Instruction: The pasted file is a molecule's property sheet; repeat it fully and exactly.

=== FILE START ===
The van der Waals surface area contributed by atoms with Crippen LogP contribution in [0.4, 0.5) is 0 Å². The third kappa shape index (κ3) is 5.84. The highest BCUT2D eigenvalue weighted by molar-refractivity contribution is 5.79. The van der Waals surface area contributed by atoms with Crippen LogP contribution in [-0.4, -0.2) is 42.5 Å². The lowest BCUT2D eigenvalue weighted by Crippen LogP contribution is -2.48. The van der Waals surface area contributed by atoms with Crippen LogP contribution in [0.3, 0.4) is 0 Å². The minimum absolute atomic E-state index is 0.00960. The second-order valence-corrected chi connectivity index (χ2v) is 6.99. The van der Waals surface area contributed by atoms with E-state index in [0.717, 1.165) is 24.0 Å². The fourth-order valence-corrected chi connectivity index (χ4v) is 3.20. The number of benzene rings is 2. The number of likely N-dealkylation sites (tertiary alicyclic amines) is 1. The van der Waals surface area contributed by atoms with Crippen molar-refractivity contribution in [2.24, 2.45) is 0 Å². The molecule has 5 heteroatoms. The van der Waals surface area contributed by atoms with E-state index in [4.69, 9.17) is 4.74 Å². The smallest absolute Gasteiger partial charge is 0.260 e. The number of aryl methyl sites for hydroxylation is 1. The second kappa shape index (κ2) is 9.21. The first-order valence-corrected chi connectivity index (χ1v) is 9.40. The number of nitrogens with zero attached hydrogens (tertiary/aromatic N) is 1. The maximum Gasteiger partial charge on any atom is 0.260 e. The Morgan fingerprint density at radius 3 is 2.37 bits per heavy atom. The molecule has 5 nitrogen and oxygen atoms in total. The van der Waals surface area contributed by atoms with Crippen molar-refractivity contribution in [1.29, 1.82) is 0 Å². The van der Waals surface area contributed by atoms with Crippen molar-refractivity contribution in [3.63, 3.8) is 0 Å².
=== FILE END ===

The van der Waals surface area contributed by atoms with Crippen LogP contribution in [0.4, 0.5) is 0 Å². The third kappa shape index (κ3) is 5.84. The highest BCUT2D eigenvalue weighted by molar-refractivity contribution is 5.79. The van der Waals surface area contributed by atoms with Crippen LogP contribution in [-0.4, -0.2) is 42.5 Å². The lowest BCUT2D eigenvalue weighted by Crippen LogP contribution is -2.48. The van der Waals surface area contributed by atoms with Crippen LogP contribution in [0.3, 0.4) is 0 Å². The minimum absolute atomic E-state index is 0.00960. The second-order valence-corrected chi connectivity index (χ2v) is 6.99. The van der Waals surface area contributed by atoms with E-state index in [0.717, 1.165) is 24.0 Å². The fourth-order valence-corrected chi connectivity index (χ4v) is 3.20. The number of benzene rings is 2. The number of likely N-dealkylation sites (tertiary alicyclic amines) is 1. The van der Waals surface area contributed by atoms with Crippen molar-refractivity contribution in [2.24, 2.45) is 0 Å². The molecule has 5 heteroatoms. The van der Waals surface area contributed by atoms with E-state index in [4.69, 9.17) is 4.74 Å². The smallest absolute Gasteiger partial charge is 0.260 e. The number of aryl methyl sites for hydroxylation is 1. The second kappa shape index (κ2) is 9.21. The first-order valence-corrected chi connectivity index (χ1v) is 9.40. The number of nitrogens with zero attached hydrogens (tertiary/aromatic N) is 1. The maximum Gasteiger partial charge on any atom is 0.260 e. The Morgan fingerprint density at radius 3 is 2.37 bits per heavy atom. The molecule has 5 nitrogen and oxygen atoms in total. The van der Waals surface area contributed by atoms with Crippen molar-refractivity contribution in [1.29, 1.82) is 0 Å². The van der Waals surface area contributed by atoms with Crippen molar-refractivity contribution in [3.63, 3.8) is 0 Å².